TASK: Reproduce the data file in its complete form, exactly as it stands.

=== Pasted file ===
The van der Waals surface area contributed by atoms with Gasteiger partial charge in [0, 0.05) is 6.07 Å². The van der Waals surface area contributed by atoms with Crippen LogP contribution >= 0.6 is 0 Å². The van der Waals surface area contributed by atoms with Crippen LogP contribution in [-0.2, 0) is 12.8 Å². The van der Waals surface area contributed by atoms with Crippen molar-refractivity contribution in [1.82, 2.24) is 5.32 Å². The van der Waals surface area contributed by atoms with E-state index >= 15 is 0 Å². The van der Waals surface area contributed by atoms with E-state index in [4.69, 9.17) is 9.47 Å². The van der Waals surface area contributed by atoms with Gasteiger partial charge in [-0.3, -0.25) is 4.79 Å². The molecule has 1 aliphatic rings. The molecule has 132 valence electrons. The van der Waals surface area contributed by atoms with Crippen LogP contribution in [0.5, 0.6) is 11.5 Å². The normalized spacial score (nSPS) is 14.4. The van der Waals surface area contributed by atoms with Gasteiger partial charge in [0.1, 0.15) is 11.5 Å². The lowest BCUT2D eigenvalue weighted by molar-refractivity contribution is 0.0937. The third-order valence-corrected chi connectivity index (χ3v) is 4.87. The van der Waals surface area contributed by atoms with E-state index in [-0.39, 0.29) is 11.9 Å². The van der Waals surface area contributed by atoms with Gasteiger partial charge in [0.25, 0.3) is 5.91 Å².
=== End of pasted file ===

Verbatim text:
The van der Waals surface area contributed by atoms with Gasteiger partial charge in [0, 0.05) is 6.07 Å². The van der Waals surface area contributed by atoms with Crippen LogP contribution >= 0.6 is 0 Å². The van der Waals surface area contributed by atoms with Crippen LogP contribution in [-0.2, 0) is 12.8 Å². The van der Waals surface area contributed by atoms with Crippen molar-refractivity contribution in [1.82, 2.24) is 5.32 Å². The van der Waals surface area contributed by atoms with E-state index >= 15 is 0 Å². The van der Waals surface area contributed by atoms with E-state index in [4.69, 9.17) is 9.47 Å². The van der Waals surface area contributed by atoms with Gasteiger partial charge in [-0.3, -0.25) is 4.79 Å². The molecule has 1 aliphatic rings. The molecule has 132 valence electrons. The van der Waals surface area contributed by atoms with Crippen LogP contribution in [0.5, 0.6) is 11.5 Å². The normalized spacial score (nSPS) is 14.4. The van der Waals surface area contributed by atoms with Gasteiger partial charge in [0.1, 0.15) is 11.5 Å². The lowest BCUT2D eigenvalue weighted by molar-refractivity contribution is 0.0937. The third-order valence-corrected chi connectivity index (χ3v) is 4.87. The van der Waals surface area contributed by atoms with E-state index in [-0.39, 0.29) is 11.9 Å². The van der Waals surface area contributed by atoms with Gasteiger partial charge in [0.25, 0.3) is 5.91 Å².